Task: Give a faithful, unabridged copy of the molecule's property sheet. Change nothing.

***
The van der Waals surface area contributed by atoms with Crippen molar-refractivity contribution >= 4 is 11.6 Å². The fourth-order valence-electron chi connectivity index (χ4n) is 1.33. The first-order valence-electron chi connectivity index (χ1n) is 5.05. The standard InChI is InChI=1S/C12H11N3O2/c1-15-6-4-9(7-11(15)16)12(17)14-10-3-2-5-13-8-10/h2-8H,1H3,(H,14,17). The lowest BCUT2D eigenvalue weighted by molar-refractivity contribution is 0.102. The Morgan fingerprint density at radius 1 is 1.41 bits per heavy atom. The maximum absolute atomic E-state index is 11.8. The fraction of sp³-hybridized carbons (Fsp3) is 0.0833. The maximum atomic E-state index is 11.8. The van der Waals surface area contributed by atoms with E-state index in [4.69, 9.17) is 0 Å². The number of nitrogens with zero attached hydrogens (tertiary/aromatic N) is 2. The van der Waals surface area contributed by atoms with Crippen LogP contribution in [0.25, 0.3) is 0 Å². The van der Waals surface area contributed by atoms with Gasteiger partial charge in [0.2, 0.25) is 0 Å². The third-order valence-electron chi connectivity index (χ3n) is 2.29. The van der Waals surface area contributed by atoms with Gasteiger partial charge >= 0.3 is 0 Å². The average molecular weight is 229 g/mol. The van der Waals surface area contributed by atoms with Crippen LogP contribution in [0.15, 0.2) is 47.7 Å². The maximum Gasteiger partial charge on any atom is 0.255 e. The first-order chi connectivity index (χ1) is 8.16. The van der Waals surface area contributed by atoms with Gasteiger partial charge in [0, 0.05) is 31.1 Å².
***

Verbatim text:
The van der Waals surface area contributed by atoms with Crippen molar-refractivity contribution >= 4 is 11.6 Å². The fourth-order valence-electron chi connectivity index (χ4n) is 1.33. The first-order valence-electron chi connectivity index (χ1n) is 5.05. The standard InChI is InChI=1S/C12H11N3O2/c1-15-6-4-9(7-11(15)16)12(17)14-10-3-2-5-13-8-10/h2-8H,1H3,(H,14,17). The lowest BCUT2D eigenvalue weighted by molar-refractivity contribution is 0.102. The Morgan fingerprint density at radius 1 is 1.41 bits per heavy atom. The maximum absolute atomic E-state index is 11.8. The fraction of sp³-hybridized carbons (Fsp3) is 0.0833. The maximum atomic E-state index is 11.8. The van der Waals surface area contributed by atoms with E-state index in [4.69, 9.17) is 0 Å². The number of nitrogens with zero attached hydrogens (tertiary/aromatic N) is 2. The van der Waals surface area contributed by atoms with Crippen LogP contribution in [0.25, 0.3) is 0 Å². The van der Waals surface area contributed by atoms with Gasteiger partial charge in [0.2, 0.25) is 0 Å². The third-order valence-electron chi connectivity index (χ3n) is 2.29. The van der Waals surface area contributed by atoms with Gasteiger partial charge >= 0.3 is 0 Å². The average molecular weight is 229 g/mol. The van der Waals surface area contributed by atoms with Crippen LogP contribution in [0.15, 0.2) is 47.7 Å². The maximum Gasteiger partial charge on any atom is 0.255 e. The first-order chi connectivity index (χ1) is 8.16. The van der Waals surface area contributed by atoms with Gasteiger partial charge in [0, 0.05) is 31.1 Å².